My new book, Uncomfortable: The Awkward and Essential Challenge of Christianity Community, is being published in September by Crossway. The book is about the comforting gospel of Jesus Christ that leads us to live uncomfortable lives for him. It’s about recovering a willingness to do hard things, to embrace hard truths, to do life with hard people for the sake and glory of the One who did the hardest thing.
Each chapter of the book explores some “uncomfortable” aspect of becoming the church Jesus wants us to be. Here's a list and brief summaries of the book's 14 chapters:
Part I: Uncomfortable Faith
Chapter 1: Embrace the Discomfort. Christians who seek growth should embrace, rather than fear or disown, the difficult aspects of following Jesus.
Chapter 2: The Uncomfortable Cross. What does it mean that a macabre execution device is the central symbol of our faith? What does it look like to embrace suffering and sacrifice?
Chapter 3: Uncomfortable Holiness. Christians are called to be a set-apart people, pursuing values different than the world around them. This involves the uncomfortable but essential process of pursuing holiness and not settling for mere authenticity.
Chapter 4: Uncomfortable Truths. Following Jesus means accepting truths that are uncomfortable in today’s world, whether it be a biblical sexual ethic, the reality of hell, the idea that the universe was created, or any number of other unfashionable things.
Chapter 5: Uncomfortable Love. Jesus calls his followers not only to love truth but also to love others, radically. Christlike love doesn’t just look like the passivity of niceness or tolerance. It is active, uncomfortable, and unconditional.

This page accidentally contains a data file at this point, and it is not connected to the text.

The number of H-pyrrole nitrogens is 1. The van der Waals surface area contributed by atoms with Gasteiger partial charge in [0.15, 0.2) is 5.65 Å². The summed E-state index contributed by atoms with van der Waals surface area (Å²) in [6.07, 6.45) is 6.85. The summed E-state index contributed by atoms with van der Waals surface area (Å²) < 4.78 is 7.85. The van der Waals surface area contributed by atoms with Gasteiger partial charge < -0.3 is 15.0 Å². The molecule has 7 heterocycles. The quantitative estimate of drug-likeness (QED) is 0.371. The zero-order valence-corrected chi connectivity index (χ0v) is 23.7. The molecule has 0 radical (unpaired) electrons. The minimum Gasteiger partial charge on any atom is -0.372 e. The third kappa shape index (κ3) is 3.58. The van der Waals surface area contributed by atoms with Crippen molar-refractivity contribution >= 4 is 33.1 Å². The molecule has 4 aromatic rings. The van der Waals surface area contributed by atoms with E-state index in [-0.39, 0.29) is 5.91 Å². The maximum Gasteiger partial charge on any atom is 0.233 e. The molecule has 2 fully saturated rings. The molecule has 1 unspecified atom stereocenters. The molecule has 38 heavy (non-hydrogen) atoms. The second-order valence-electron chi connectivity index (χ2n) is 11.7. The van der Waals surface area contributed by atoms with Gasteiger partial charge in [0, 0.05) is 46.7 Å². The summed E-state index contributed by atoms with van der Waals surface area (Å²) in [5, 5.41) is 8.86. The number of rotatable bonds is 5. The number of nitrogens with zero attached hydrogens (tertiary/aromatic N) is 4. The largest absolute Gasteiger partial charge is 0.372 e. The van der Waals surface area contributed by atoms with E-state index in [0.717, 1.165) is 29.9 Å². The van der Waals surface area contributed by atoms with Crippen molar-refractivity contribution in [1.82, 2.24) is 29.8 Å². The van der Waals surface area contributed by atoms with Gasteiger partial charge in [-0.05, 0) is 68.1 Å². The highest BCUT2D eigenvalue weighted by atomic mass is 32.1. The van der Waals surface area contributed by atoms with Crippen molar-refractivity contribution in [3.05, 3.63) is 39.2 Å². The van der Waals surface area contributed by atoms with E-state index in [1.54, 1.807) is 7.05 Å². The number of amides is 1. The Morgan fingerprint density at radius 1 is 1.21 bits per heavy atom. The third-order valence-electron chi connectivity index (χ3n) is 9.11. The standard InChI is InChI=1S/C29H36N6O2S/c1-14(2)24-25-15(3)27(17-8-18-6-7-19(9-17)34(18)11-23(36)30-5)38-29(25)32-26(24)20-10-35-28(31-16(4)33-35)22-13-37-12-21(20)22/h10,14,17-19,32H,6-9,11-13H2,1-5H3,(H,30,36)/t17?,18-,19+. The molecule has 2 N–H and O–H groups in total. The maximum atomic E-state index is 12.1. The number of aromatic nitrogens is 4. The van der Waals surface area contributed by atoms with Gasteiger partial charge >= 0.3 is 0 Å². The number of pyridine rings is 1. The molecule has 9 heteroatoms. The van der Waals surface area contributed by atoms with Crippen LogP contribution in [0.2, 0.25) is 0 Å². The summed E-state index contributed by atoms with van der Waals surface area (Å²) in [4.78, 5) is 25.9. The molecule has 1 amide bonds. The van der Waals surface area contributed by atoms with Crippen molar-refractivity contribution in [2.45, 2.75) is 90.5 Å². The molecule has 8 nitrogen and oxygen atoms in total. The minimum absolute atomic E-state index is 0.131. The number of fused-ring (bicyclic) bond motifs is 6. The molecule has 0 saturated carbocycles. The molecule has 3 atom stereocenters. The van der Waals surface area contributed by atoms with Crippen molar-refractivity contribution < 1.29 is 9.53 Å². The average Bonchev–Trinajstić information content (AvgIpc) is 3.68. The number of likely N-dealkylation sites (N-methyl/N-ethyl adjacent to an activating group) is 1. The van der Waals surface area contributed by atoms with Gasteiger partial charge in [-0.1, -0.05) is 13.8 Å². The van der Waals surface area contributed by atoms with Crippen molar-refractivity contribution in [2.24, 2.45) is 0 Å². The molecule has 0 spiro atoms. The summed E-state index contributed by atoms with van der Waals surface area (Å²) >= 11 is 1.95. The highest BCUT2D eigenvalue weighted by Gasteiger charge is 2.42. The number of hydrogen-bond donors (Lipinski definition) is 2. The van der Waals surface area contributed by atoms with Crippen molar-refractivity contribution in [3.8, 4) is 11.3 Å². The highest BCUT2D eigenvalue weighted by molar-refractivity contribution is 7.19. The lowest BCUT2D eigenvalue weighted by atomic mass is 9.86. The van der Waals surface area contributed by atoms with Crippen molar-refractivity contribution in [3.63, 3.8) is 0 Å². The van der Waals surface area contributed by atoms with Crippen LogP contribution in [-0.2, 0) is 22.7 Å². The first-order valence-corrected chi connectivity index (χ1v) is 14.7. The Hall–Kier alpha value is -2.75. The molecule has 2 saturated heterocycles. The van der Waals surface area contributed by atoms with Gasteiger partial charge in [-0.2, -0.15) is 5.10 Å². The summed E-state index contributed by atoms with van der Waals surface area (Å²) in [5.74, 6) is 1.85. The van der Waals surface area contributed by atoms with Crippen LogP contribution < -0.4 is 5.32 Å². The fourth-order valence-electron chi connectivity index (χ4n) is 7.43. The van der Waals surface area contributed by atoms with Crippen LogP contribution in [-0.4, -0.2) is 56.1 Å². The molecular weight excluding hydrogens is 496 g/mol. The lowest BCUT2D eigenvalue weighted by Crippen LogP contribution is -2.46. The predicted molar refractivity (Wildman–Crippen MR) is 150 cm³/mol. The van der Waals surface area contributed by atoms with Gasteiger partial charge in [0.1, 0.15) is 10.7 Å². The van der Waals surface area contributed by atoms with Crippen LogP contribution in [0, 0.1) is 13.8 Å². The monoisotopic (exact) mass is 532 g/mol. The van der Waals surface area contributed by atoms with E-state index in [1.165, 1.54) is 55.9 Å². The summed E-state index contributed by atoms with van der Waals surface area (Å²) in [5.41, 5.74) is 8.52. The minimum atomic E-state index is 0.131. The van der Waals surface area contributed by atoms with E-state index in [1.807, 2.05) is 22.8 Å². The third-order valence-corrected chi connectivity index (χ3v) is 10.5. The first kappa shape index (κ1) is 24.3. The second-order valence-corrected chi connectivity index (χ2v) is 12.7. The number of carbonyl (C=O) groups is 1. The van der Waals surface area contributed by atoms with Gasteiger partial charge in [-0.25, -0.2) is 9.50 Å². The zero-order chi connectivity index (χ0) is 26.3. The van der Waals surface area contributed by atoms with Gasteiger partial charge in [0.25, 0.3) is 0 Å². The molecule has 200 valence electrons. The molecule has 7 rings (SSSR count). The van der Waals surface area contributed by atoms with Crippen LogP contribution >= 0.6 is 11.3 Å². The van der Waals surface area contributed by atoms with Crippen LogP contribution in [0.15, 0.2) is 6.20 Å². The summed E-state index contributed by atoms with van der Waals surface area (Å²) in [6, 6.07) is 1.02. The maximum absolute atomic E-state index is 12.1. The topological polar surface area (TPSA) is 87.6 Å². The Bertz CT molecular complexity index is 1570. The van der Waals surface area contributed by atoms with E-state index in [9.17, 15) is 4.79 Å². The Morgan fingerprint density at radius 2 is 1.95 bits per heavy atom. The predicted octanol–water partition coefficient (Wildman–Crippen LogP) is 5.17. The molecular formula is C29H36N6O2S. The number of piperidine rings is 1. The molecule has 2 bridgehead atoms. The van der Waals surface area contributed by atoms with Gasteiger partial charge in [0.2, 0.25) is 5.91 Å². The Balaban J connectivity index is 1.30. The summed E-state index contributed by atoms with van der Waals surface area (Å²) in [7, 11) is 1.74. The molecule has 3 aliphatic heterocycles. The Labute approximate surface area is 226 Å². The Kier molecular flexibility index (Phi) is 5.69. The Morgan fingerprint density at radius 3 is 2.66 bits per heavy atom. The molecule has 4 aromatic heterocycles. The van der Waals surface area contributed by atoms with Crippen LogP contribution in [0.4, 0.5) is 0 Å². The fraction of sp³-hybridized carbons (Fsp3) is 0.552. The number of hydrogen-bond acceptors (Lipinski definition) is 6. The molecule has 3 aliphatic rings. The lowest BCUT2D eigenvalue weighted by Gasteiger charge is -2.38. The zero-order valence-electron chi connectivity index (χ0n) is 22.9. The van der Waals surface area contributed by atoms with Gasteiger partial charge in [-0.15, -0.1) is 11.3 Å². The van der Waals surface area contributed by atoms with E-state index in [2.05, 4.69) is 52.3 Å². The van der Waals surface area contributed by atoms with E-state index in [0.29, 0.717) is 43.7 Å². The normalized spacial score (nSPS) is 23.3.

Chapter 6: Uncomfortable Comforter. Jesus gives Christians the Holy Spirit as a paraclete, a “Comforter” to indwell us, guide us into truth and grow in him. But for many Christians the role of the Spirit is a source of controversy and unease.
Chapter 7: Uncomfortable Mission. Christianity would be a lot more comfortable if we could just keep to ourselves and mind our own business. But we are called to mission, to tirelessly serve others and evangelize, which is not easy.
Part II: Uncomfortable Church
Chapter 8: Uncomfortable People. People are flawed and weird and self-serving; it’s a wonder any of us get along. And yet for Christians striving to be the church, overcoming “people problems,” and bearing with one another in love is essential.
Chapter 9: Uncomfortable Diversity. It’s uncomfortable doing church with people who are very different from us. But unity amidst diversity is one of the greatest testaments to the power of the gospel. It’s an uncomfortable thing we must strive for.
Chapter 10: Uncomfortable Worship. Everyone has a preference about style of worship music, prayer, liturgy, etc. Yet putting aside personal preferences and embracing unified, God-centric worship is part of what it means to follow Jesus together.
Chapter 11: Uncomfortable Authority. Reluctance to submit to authority is the reason many people abandon church or create their own custom spirituality. Yet Christianity would be chaos without the guardrails of authority.
Chapter 12: Uncomfortable Unity. The challenge and messiness of unity in the body of Christ will be increasingly urgent as the need for partnership and mutual support among the “Christian remnant” becomes greater.
Chapter 13: Uncomfortable Commitment. The perfect church does not exist, but committing to a church in spite of its flaws is essential, and worth it. Churchless Christianity is an oxymoron.
Chapter 14: Countercultural Comfort. There is comfort for those who follow Jesus, but not in the sense that a consumer society defines comfort.
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